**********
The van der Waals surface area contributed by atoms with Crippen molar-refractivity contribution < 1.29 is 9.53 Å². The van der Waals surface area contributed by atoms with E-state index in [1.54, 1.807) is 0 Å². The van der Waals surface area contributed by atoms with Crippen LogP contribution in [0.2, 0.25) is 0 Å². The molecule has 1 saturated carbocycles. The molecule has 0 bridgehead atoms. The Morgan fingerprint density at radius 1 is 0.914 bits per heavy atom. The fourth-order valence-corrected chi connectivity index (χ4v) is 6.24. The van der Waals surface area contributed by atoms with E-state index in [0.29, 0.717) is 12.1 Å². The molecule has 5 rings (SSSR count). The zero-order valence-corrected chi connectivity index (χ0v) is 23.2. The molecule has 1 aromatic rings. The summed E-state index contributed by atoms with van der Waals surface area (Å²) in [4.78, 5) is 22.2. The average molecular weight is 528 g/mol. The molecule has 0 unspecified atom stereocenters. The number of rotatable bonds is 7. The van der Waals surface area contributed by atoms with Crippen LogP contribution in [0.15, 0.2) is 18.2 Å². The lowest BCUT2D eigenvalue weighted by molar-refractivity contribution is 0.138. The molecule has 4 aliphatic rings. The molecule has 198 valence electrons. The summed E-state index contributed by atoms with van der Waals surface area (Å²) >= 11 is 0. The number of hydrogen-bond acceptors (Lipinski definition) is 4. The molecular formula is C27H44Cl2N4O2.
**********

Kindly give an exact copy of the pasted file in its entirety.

The van der Waals surface area contributed by atoms with Crippen molar-refractivity contribution < 1.29 is 9.53 Å². The van der Waals surface area contributed by atoms with E-state index in [1.54, 1.807) is 0 Å². The van der Waals surface area contributed by atoms with Crippen LogP contribution in [0.2, 0.25) is 0 Å². The molecule has 1 saturated carbocycles. The molecule has 0 bridgehead atoms. The Morgan fingerprint density at radius 1 is 0.914 bits per heavy atom. The fourth-order valence-corrected chi connectivity index (χ4v) is 6.24. The van der Waals surface area contributed by atoms with E-state index in [0.29, 0.717) is 12.1 Å². The molecule has 5 rings (SSSR count). The zero-order valence-corrected chi connectivity index (χ0v) is 23.2. The molecule has 1 aromatic rings. The summed E-state index contributed by atoms with van der Waals surface area (Å²) in [4.78, 5) is 22.2. The average molecular weight is 528 g/mol. The molecule has 0 unspecified atom stereocenters. The number of rotatable bonds is 7. The van der Waals surface area contributed by atoms with Crippen LogP contribution in [0.15, 0.2) is 18.2 Å². The lowest BCUT2D eigenvalue weighted by molar-refractivity contribution is 0.138. The molecule has 4 aliphatic rings. The molecule has 198 valence electrons. The summed E-state index contributed by atoms with van der Waals surface area (Å²) >= 11 is 0. The number of hydrogen-bond acceptors (Lipinski definition) is 4. The molecular formula is C27H44Cl2N4O2.